Japan's MUFG trying to attain HSBC-like global status
Financial services giant wants half of its profits to come from overseas
YUMIKO OSHIMA, Nikkei staff writer
TOKYO -- Mitsubishi UFJ Financial Group, Japan's largest financial institution, is set to become the country's first megabank to generate half of its profits abroad.
For the year ended March, overseas business accounted for about 40% of MUFG's net operating profit. The probability is that domestic lending operations will continue to deteriorate due to Japan's low interest rates. Meanwhile, acquisitions like the Bank of Ayudhya of Thailand and Union Bank of the U.S. are starting to contribute to profits.
In its midterm management plan, which covers the three years from fiscal 2018, MUFG sees the net operating profit at its overseas division generating about 50% of the total.
To cater to this shift the group will undertake its largest reorganization since Bank of Tokyo-Mitsubishi UFJ, the group's flagship company, was founded in 2006. The conglomerate will tear down the wall between its corporate and international divisions in fiscal 2018.
Kanetsugu Mike, president and CEO of BTMU, explained in an interview that the group cannot become truly global as long as it separates its overseas activities under an "international" division.
JPMorgan Chase generates about 50% of its revenue overseas, while the figure stands at 70% for HSBC. Nobuyuki Hirano, president and CEO of MUFG, is shooting for HSBC-like status. MUFG decided to take the acronym route with its name based on its respect for HSBC, which formed its name from subsidiary Hongkong and Shanghai Banking Corp.
MUFG expects the restructuring to reduce its dependence on domestic operations and make it more competitive in the cutthroat world of international banking.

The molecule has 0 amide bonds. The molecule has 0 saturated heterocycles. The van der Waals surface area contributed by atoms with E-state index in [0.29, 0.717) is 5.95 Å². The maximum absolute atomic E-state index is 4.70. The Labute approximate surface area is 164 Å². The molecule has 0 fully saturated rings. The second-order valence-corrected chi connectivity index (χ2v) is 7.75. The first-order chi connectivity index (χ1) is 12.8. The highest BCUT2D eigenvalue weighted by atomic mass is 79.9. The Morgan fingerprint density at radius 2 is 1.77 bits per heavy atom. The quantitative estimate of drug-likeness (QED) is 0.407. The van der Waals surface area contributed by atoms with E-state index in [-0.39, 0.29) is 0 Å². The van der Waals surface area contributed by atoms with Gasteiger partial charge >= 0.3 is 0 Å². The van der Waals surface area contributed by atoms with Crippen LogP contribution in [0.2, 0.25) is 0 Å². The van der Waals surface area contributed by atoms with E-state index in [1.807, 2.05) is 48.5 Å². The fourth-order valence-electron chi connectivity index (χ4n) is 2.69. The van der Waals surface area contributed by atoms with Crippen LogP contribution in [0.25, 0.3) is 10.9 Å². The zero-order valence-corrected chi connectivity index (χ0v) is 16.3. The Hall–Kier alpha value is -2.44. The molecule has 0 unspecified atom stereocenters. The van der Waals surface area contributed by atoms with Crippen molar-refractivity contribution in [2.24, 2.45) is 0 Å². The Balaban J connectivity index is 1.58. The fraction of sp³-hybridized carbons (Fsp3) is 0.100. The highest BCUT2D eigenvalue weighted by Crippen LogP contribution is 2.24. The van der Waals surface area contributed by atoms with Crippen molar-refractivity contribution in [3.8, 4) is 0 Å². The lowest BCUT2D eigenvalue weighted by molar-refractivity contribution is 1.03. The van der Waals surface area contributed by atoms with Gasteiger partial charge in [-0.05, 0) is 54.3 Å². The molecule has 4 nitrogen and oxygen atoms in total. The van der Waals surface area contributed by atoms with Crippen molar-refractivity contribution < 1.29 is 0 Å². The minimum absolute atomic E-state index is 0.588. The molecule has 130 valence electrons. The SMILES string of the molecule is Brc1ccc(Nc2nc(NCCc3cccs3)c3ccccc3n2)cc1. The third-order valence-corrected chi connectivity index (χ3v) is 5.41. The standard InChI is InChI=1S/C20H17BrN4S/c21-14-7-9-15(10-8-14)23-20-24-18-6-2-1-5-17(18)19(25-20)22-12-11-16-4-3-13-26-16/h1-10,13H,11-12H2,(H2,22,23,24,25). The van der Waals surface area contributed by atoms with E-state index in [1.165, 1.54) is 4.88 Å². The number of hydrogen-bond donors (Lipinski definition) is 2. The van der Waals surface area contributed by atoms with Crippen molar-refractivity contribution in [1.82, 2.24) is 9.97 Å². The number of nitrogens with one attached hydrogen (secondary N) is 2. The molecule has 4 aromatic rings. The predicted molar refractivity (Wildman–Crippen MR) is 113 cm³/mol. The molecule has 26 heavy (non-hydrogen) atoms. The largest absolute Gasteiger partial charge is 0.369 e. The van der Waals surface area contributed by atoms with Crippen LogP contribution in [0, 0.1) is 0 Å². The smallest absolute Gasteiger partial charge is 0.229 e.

MUFG has globalized more than Japan's other megabanks, which get about 30% of their profits from overseas. At the same time, MUFG remains more dependent on its domestic operations than do its foreign rivals.
Japanese financial institutions have ventured out into the global sphere before, most famously when Nomura bought the Asian and European assets of the bankrupt Lehman Brothers in 2008. But Nomura could not get out of the red as it struggled to rein in costs and was forced into multiple rounds of lay offs.
MUFG believes that its measured approach, building local business through its foreign subsidiaries, Bank of Ayudhya and Union Bank, will lead to more positive results.
Among the hurdles ahead are compliance costs, which will weigh on MUFG as it endeavors to follow the regulations in each market in which it conducts business.
The banking organization is re-examining its domestic operations, too, with plans to review its system for small businesses, which make up the bulk of its 350,000 clients in Japan.
Mike said MUFG is trying to consolidate a complex structure in which branch officers deal with company owners and founding families while bankers from the head office deal with these companies' financial needs.
A private banking unit that is to provide wills, trusts and other wealth-management services will be established and operate across the boundaries of the group's bank, brokerage and trust bank businesses.
MUFG's corporate lending business will also be streamlined. In addition, the group plans to digitize and cut its workload by 30% by fiscal 2023.